Batgirl (Vol. 4): Wanted (New 52) by Gail Simone
I have enjoyed the first few volumes of Batgirl in the New 52. It hasn’t been my favorite title, but I’m a fan of Gail Simone’s work so I’m usually willing to give her work a try. So far in the New 52, Simone has taken Barbara Gordon to some dark places, and doing so has worked well. However, I did not like the beginning of this particular collection, primarily because I found the main villain — the Ventriloquist — to be just too creepy and disgusting for my tastes. But after the story about the Ventriloquist, the comic book gets much better. It’s still dark, but in a more interesting way. Overall, Batgirl: Wanted is okay in the first half and excellent in the second half.
The story of the Ventriloquist is the story of a little girl who discovers she has the power to control other people’s actions and voices; when she grows up, she mainly uses an evil-looking male dummy named Ferdie to do her killing. She can bring Ferdie to life and give him enough power to take on Batgirl. He even has drills that pop out of the palms of his hands. He generally drills them into people’s eyes or shoulders. There’s a lot of blood and gore. It doesn’t do much for me. It seems to be mere shock for no real purpose.
The second half of the book is much better; it’s about Barbara temporarily giving up her role as Batgirl because of events that happened in previous volumes. If you haven’t read those stories and are worried about spoilers, stop reading now.
Previously, Batgirl killed her own brother, but she is filled with remorse because she didn’t intend to kill him. Her brother is a serial killer who, at the moment she kills him, is about to kill Barbara’s mother. Even though he’s a murderer, Commissioner Gordon is angry that Batgirl killed his son. He doesn’t see it as a justified killing and is determined to put her in jail. This background sets the stage for the events that follow. The “Wanted” in the title refers to Gordon (unknowingly) wanting to put his own daughter in jail as he pursues Batgirl through the streets of Gotham.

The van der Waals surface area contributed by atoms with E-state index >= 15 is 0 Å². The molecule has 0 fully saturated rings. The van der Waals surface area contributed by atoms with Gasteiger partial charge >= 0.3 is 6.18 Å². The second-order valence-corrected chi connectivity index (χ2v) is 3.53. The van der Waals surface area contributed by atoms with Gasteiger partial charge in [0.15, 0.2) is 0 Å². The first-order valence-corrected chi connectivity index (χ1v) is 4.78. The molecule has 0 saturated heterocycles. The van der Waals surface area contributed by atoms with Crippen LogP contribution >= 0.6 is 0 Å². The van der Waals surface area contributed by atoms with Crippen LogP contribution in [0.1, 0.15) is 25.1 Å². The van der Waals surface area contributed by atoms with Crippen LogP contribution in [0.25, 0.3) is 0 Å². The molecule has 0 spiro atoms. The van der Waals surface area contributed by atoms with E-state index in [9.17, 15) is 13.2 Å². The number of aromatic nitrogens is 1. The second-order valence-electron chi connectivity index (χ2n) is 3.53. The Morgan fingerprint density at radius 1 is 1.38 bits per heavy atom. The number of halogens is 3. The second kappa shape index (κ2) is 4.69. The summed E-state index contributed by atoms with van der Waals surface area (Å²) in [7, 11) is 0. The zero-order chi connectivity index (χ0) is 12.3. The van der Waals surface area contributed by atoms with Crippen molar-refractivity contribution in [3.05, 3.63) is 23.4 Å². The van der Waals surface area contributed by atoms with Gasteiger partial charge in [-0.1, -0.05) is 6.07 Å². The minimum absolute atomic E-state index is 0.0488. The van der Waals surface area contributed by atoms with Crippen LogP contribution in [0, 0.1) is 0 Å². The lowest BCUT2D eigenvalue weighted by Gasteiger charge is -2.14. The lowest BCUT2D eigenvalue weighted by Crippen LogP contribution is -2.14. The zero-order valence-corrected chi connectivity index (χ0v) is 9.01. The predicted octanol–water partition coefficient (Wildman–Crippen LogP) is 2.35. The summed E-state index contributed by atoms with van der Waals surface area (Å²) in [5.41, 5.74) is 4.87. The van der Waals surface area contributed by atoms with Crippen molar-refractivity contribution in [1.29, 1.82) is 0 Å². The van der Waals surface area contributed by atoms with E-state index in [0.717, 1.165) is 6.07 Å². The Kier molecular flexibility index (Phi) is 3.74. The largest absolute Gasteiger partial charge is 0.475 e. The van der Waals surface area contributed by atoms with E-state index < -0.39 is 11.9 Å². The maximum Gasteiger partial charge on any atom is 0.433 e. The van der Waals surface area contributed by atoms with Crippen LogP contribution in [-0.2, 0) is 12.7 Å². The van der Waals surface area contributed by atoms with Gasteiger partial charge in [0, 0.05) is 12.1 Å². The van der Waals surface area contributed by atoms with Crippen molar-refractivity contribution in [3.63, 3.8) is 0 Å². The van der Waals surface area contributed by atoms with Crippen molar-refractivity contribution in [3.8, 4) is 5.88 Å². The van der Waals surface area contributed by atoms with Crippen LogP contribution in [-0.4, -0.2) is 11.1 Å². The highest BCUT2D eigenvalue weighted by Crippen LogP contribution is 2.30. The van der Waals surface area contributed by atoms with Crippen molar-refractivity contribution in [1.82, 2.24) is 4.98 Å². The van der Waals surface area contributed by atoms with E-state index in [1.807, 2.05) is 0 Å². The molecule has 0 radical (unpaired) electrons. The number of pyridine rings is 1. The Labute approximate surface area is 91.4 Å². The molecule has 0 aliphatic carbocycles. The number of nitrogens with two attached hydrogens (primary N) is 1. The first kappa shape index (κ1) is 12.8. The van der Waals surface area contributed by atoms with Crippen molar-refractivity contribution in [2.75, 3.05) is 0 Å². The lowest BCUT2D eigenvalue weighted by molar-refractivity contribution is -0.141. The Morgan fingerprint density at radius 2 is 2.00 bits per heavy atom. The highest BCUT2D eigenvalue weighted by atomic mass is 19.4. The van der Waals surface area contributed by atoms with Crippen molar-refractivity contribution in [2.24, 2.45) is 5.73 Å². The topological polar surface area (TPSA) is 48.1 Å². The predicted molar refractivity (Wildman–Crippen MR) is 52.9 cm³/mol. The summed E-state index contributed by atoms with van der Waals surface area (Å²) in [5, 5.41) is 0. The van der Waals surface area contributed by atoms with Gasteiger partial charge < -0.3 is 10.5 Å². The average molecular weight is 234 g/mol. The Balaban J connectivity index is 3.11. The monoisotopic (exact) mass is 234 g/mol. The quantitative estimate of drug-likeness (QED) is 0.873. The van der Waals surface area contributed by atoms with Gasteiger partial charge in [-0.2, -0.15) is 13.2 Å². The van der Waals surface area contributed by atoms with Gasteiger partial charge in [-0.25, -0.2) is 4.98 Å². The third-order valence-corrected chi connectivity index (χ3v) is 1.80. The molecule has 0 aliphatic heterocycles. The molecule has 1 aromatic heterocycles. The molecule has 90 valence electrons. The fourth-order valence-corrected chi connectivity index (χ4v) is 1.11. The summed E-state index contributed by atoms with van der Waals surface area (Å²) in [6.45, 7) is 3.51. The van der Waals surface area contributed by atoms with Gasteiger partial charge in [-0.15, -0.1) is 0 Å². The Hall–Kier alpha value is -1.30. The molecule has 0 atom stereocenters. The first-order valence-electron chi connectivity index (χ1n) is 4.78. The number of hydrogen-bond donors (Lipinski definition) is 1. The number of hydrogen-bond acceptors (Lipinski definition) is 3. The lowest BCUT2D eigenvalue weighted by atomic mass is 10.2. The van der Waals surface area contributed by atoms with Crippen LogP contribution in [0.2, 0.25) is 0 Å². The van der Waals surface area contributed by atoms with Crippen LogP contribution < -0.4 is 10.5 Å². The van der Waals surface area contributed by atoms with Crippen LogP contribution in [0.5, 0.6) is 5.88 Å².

The rest of the story is complex and actually quite difficult to explain without giving spoilers. I can say that there are many other characters that really flesh out the second half of this collection: Barbara has a love interest whose brother is involved in a gang boundary dispute, a dispute that pulls both her boyfriend and her father into that part of the storyline in a significant way; she is continuing to develop her relationship with her roommate who doesn’t know she is Batgirl; and she keeps running into a group of criminals from previous issues, and this group is set on killing Commissioner Gordon. Simone has created a great storyline that makes it so Batgirl and Commissioner Gordon keep running into each other at unexpected moments. Their struggle with each other makes sense, and their attempt to reconcile is neither predictable nor corny.
There are many surprises that I didn’t see coming at all, and they were excellent surprises. They worked well in the story, they were believable, and they were emotionally powerful. The second half of Batgirl: Wanted certainly shows Simone writing at her best, and as much as I didn’t like the first part of the book, the second part is good enough to make up for it almost completely. I would say that Batgirl may not have been as consistent in its first four volumes in comparison with the first four volumes of Aquaman and Wonder Woman, but at its best, it is just as good. I highly recommend Batgirl: Wanted, but make sure you read the first three volumes before picking up volume four.
The New 52 in general has caught my attention even though I haven’t read any of them yet.
Sounds and looks good enough, Brad, but as an all-American pigdog with a 40+-year crush on Yvonne Craig, I must say that THIS is how I want Batgirl to look: http://sojo.net/sites/default/files/mainimages/blog/138640425.jpg
I’ve read the first couple volumes of Batgirl in the New 52 and I’m a fan.
I think its kinda neat how some the best of DC’s New 52 are their super-heroines. Batwoman is very popular, and so is WonderWoman. I loved what I’ve read of Duane Swierczynski’s Birds of Prey. Also the Superman-WonderWoman is in my opinion the best Superman series I’ve read, because not only is Superman and WonderWoman finally hooking-up but WonderWoman is the bad@$$ of the couple. Another cool element is that there is a fear by goverment and other super-hero’s of what the ramifications could be of the ultimate couple; would a break-up cause super-global problems and what if they have a child together?